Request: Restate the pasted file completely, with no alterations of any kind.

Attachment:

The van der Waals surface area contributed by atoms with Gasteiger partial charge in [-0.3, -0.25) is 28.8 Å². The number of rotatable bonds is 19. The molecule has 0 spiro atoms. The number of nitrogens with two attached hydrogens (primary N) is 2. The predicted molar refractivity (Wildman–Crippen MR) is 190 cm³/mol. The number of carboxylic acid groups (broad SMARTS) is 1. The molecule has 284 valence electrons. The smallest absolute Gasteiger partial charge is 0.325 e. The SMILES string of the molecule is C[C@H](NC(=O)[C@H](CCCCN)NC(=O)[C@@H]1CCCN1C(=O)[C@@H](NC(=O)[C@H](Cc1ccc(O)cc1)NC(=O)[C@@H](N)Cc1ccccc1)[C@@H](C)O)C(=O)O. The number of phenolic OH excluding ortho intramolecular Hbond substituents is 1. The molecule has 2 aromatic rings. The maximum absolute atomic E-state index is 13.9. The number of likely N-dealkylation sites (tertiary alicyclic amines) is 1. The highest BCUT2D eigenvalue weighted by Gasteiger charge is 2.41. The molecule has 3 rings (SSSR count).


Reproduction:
The van der Waals surface area contributed by atoms with Gasteiger partial charge in [-0.3, -0.25) is 28.8 Å². The number of rotatable bonds is 19. The molecule has 0 spiro atoms. The number of nitrogens with two attached hydrogens (primary N) is 2. The predicted molar refractivity (Wildman–Crippen MR) is 190 cm³/mol. The number of carboxylic acid groups (broad SMARTS) is 1. The molecule has 284 valence electrons. The smallest absolute Gasteiger partial charge is 0.325 e. The SMILES string of the molecule is C[C@H](NC(=O)[C@H](CCCCN)NC(=O)[C@@H]1CCCN1C(=O)[C@@H](NC(=O)[C@H](Cc1ccc(O)cc1)NC(=O)[C@@H](N)Cc1ccccc1)[C@@H](C)O)C(=O)O. The number of phenolic OH excluding ortho intramolecular Hbond substituents is 1. The molecule has 2 aromatic rings. The maximum absolute atomic E-state index is 13.9. The number of likely N-dealkylation sites (tertiary alicyclic amines) is 1. The highest BCUT2D eigenvalue weighted by Gasteiger charge is 2.41. The molecule has 3 rings (SSSR count).